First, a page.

How was the Truman Doctrine a major turning point for US foreign policy?

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The Truman Doctrine can be considered a turning point in the Cold War because it signaled the United States's active involvement in the conflict at the international level. It became the official policy of the United States to counter any form of Soviet expansion. Prior to the Truman Doctrine, American...

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The Truman Doctrine can be considered a turning point in the Cold War because it signaled the United States's active involvement in the conflict at the international level. It became the official policy of the United States to counter any form of Soviet expansion. Prior to the Truman Doctrine, American foreign policy had been to preserve the détente status between the two powers. With this shift in foreign policy, the United States would take a more interventionist approach and signal itself as the leader of the free world.

By announcing that the United States would actively participate in promoting democracy and countering the proliferation of communism, the foreign policy of the country shifted dramatically and irreversibly. The Truman Doctrine came to define just about every aspect of American global actions for the next fifty years. To back away from it would be considered a defeat. The country would no longer make any concessions to the USSR. It would do all it could to contain the spread of Soviet influence and promote any government that would stand against communism.

Consequently, the United States actively opposed Soviet influence abroad as much as possible. Aspects of the Truman Doctrine would be employed by every US presidential administration until the collapse of the Soviet Union in 1991.

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Midway between World War I and World War II, American foreign policy was characterized by deep isolation. Even earlier, the United States had attempted to remain neutral during the First World War and had only entered it after being forced to do so due to repeated attacks upon its merchant ships. As World War II began, the United States stayed out of direct involvement in the conflict (though it did help the Allied cause with money and supplies) until it was directly attacked. By the time the war ended, the US foreign policy of isolationism was a thing of the past.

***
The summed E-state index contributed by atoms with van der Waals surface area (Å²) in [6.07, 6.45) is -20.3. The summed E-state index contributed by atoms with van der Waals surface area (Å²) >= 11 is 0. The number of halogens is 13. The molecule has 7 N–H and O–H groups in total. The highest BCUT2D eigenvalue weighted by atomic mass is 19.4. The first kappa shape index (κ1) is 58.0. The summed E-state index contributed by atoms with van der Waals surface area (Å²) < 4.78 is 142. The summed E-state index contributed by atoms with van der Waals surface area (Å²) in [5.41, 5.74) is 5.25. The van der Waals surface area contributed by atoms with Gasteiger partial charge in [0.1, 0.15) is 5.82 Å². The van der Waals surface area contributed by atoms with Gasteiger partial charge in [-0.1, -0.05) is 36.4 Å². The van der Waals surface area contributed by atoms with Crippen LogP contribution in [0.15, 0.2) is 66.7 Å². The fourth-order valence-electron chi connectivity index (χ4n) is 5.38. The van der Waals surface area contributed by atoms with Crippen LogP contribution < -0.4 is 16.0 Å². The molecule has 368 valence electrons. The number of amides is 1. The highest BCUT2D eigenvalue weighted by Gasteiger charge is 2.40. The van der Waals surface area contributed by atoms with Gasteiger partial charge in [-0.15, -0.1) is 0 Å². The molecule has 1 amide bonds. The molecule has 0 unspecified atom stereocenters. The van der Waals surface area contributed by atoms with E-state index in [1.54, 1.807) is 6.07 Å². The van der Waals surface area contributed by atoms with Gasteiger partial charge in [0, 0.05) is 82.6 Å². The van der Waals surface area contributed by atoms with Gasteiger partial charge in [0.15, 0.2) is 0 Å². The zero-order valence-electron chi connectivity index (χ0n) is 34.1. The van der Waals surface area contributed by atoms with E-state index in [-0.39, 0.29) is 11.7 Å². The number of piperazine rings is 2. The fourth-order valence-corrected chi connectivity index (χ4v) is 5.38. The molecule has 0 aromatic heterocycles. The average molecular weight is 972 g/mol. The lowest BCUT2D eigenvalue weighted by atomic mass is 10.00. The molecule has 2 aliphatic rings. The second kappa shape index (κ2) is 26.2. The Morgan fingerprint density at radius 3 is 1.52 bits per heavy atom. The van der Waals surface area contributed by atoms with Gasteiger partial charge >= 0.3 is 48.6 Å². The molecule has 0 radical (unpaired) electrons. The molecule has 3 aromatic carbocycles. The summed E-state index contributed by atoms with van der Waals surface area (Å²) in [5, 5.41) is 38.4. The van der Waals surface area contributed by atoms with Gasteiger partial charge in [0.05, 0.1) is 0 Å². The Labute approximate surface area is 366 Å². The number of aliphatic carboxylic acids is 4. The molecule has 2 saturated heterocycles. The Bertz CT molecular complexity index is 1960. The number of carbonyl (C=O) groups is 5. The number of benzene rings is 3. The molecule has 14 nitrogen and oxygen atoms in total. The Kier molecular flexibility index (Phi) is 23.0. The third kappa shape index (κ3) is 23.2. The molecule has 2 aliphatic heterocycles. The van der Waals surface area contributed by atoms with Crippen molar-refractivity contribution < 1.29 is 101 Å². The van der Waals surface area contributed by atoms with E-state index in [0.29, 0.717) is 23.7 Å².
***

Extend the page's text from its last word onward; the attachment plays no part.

When President Harry Truman appeared before Congress on March 12, 1947, to announce that the United States would not sit idly by while the Soviets replaced independent nations with totalitarian regimes, he was effectively declaring that the Cold War had begun. This was a radical foreign policy departure from the past. Instead of avoiding commitments to foreign nations, the United States would take an active role in assisting nations to remain democratic.

This situation arose because after the war, the British government was bankrupt and could no longer fulfill its economic and military commitments to Greece and Turkey. Rather than allow communism to threaten these countries, the Truman administration resolved to take a stand against the encroachment of the Soviet Union. The Truman Doctrine affected US foreign policy for decades to come, prompting later US involvement in Korea, Vietnam, and other areas of conflict.

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The Truman Doctrine was a major shift in American foreign policy, as it placed an emphasis on containment. Truman was an internationalist like Franklin D. Roosevelt, but Truman lacked the relationship Roosevelt had with Stalin. Truman was influenced by Churchill's "Iron Curtain" speech and George Kennan's "Long Telegram," which stated that the Soviet Union was behind Communist aggression all over the world.

Truman was a supporter of the Marshall Plan, which rebuilt Western Europe after World War II. Truman engaged in this project both to fight communistic urges in Europe and to put one of the United States's leading trading blocs back on its feet as soon as possible. Truman also sought to contain Soviet aggression through covert and overt means. Truman defended South Korea from the North's aggression, though he sacked MacArthur when the general insisted on using atomic weapons in the conflict.

Truman placed the United States on a permanent internationalist footing and was one of the driving forces of the early Cold War. Since Truman's administration, the US has been on the lookout against global communism and global terrorism. The US also invests in nations bombed during its wars in order to reestablish order and trade. However, the US now believes in stopping short of full war, and Japan remains the only nation bombed by atomic weapons.

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The Truman Doctrine was a major turning point in US foreign policy for at least two reasons.

First, the doctrine can be seen as the beginning of American participation in the Cold War.  The Cold War was, of course, to dominate American foreign policy up through at least 1991.  The Truman Doctrine marked the first major step towards the containment of communism as the major focus of American foreign policy.

Second, the doctrine can be seen as a move away from isolation and the beginning of the American role as the “policeman” of the world.  For decades before 1947, the US had not typically involved itself in the affairs of the world.  Now, the country was going to completely change its approach.  Instead of remaining isolated or only intervening when something was clearly in its immediate national interest, the US was not going to try to maintain order in the world as a whole.  This was a huge change from what the US had been.  Now, the US was the world’s preeminent power and the leader of the free world.

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